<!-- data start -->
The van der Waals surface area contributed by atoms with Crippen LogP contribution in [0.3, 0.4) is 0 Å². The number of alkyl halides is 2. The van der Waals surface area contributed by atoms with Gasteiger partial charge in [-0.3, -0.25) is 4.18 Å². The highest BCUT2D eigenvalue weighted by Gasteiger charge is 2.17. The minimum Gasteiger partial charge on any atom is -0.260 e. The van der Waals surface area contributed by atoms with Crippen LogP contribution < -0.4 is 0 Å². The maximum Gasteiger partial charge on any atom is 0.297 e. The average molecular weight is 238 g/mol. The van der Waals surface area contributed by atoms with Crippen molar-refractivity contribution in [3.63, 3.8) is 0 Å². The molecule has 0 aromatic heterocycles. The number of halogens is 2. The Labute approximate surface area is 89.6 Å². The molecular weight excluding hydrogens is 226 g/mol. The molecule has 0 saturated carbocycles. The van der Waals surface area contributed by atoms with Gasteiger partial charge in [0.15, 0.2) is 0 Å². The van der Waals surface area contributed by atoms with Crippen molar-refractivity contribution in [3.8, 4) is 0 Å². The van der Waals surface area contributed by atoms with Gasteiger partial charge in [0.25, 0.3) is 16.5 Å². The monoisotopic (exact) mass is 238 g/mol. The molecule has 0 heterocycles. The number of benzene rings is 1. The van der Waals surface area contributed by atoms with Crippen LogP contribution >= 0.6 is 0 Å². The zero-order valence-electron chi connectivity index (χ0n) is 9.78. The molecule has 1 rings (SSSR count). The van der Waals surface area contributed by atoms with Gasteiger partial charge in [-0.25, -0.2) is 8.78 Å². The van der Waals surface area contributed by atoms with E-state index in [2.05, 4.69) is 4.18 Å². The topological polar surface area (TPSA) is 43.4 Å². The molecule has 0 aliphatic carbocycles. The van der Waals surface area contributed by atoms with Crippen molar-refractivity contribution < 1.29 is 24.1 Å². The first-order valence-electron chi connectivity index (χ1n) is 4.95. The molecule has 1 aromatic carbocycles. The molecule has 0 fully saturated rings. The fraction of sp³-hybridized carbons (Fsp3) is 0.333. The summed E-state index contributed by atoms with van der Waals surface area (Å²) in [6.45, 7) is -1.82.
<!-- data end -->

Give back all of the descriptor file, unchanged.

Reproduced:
The van der Waals surface area contributed by atoms with Crippen LogP contribution in [0.3, 0.4) is 0 Å². The number of alkyl halides is 2. The van der Waals surface area contributed by atoms with Gasteiger partial charge in [-0.3, -0.25) is 4.18 Å². The highest BCUT2D eigenvalue weighted by Gasteiger charge is 2.17. The minimum Gasteiger partial charge on any atom is -0.260 e. The van der Waals surface area contributed by atoms with Crippen LogP contribution < -0.4 is 0 Å². The maximum Gasteiger partial charge on any atom is 0.297 e. The average molecular weight is 238 g/mol. The van der Waals surface area contributed by atoms with Crippen molar-refractivity contribution in [3.63, 3.8) is 0 Å². The molecule has 0 aromatic heterocycles. The number of halogens is 2. The Labute approximate surface area is 89.6 Å². The molecular weight excluding hydrogens is 226 g/mol. The molecule has 0 saturated carbocycles. The van der Waals surface area contributed by atoms with Gasteiger partial charge in [0.15, 0.2) is 0 Å². The van der Waals surface area contributed by atoms with Crippen molar-refractivity contribution in [3.8, 4) is 0 Å². The van der Waals surface area contributed by atoms with Gasteiger partial charge in [0.25, 0.3) is 16.5 Å². The monoisotopic (exact) mass is 238 g/mol. The molecule has 0 heterocycles. The number of benzene rings is 1. The van der Waals surface area contributed by atoms with Crippen LogP contribution >= 0.6 is 0 Å². The zero-order valence-electron chi connectivity index (χ0n) is 9.78. The molecule has 1 rings (SSSR count). The van der Waals surface area contributed by atoms with Gasteiger partial charge in [-0.25, -0.2) is 8.78 Å². The van der Waals surface area contributed by atoms with E-state index in [2.05, 4.69) is 4.18 Å². The topological polar surface area (TPSA) is 43.4 Å². The molecule has 0 aliphatic carbocycles. The van der Waals surface area contributed by atoms with Crippen molar-refractivity contribution < 1.29 is 24.1 Å². The first-order valence-electron chi connectivity index (χ1n) is 4.95. The molecule has 1 aromatic carbocycles. The molecule has 0 fully saturated rings. The fraction of sp³-hybridized carbons (Fsp3) is 0.333. The summed E-state index contributed by atoms with van der Waals surface area (Å²) in [6.45, 7) is -1.82.